From toys to tampons to kitchen decor, the color pink has been associated with all things girly and feminine for more than a century. This color code runs deep and is hard to break. Many feel that the "pinkification" of girlhood and the accompanying color binary—blue for boys and pink for girls—is old-fashioned and needs to be reassessed.
Aesthetically, pink is singular and unmistakable. Even as its cultural meanings have shifted throughout time, the hue and its many shades have lent its power to fashion, political movements, and sociology. To quote the color-obsessed artist Yves Klein, "Colors truly inhabit space—they are highly developed individuals who become a part of us." Likewise, pink has reinvented itself over and over again, challenging the notion that color can be confined to a single idea, let alone to a single definition of a gender.
The rosy-fingered dawn
While the concept of the color pink shows up as early as 800 BCE, when Homer described the sunrise as "the rosy-fingered dawn" in the Odyssey, the actual usage of the word "pink" didn't appear until the 17th century, when the blushing ruffled edges of Carnation-family flower were named "Pinks" by Greek botanist Theophrastus. Next, early Renaissance images depicted Christ in pink because the color was associated with innocence and the womb. Likewise, the goddess Venus, matriarch of love and intimacy, was often displayed with glowing skin and painted in pink during that time period.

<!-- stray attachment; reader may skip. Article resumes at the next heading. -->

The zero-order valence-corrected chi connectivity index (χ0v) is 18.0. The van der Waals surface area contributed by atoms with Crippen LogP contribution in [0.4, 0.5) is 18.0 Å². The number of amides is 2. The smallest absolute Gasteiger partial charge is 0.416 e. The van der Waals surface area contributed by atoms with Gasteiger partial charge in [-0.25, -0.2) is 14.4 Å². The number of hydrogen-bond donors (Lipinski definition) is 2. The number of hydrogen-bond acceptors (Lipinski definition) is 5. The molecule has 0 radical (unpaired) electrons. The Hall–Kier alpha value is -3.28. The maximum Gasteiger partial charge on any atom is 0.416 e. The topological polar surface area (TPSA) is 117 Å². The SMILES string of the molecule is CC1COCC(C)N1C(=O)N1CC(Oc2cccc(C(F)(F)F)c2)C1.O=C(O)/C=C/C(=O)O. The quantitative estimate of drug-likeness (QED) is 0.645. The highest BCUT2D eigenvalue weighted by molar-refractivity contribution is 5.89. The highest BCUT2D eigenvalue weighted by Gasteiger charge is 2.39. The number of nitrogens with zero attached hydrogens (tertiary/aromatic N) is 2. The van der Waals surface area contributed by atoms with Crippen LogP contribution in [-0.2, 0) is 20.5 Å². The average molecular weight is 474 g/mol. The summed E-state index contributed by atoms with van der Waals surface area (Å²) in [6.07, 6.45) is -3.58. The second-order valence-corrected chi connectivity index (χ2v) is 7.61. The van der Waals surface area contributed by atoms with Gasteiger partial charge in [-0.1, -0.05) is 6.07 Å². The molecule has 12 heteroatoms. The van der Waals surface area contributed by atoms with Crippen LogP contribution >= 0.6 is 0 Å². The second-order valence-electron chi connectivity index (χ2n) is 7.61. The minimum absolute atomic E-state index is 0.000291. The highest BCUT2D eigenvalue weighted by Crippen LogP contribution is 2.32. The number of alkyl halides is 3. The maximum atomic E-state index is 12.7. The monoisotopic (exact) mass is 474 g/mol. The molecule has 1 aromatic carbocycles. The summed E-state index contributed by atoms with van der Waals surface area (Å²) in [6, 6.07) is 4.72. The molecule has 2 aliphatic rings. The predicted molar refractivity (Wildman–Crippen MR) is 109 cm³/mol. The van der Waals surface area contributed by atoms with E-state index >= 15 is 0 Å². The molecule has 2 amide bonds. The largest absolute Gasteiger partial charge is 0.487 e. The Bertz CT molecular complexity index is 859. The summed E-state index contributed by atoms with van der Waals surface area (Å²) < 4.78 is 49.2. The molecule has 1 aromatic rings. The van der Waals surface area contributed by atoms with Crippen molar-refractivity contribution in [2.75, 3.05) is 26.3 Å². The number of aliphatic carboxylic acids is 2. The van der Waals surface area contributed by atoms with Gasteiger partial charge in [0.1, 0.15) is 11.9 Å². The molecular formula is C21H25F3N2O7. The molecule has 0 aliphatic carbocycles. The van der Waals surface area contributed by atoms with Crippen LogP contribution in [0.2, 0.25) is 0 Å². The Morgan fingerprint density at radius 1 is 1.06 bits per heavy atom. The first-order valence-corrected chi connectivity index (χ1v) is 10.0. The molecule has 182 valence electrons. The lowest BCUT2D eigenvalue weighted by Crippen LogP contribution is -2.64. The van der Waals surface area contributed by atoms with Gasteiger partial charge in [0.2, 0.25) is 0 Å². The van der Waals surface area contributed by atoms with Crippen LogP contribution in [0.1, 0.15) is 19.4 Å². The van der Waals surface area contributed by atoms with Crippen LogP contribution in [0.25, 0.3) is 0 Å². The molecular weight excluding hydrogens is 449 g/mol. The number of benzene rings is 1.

It wasn't until the 18th century that the Rococo period ushered in a new flamboyant era of pink. (Think Fragonard and Marie Antoinette.) The French Sèvres porcelain factory manufactured a glaze called "Rose Pompadour" around 1758—presumably named after Madame Pompadour, King Louis XV's official mistress, whose favorite color was supposedly pink. Her preference is often attributed to the popularity of the color and is one of the earliest references to pink as a feminine hue. The connection is important, however, as the tint was associated with frivolity, seduction, and corruption during the Rococo era, which conflated the gender with these attributes.
Later in the early 19th century, brighter colors became associated with the exotic and the tropical, and bright pink was considered a luxurious tone. The accidental invention of chemical synthetic fabric dyes in 1856 brought color into full force and allowed designers to soak their clothes in vibrant tones. If you thought hot pink was an original hallmark of the 1980s, think again. "Shocking Pink" was the signature shade of visionary Elsa Schiaparelli, the Italian fashion designer and artist who is most famous for her collaborations with Salvador Dali during the 1930s.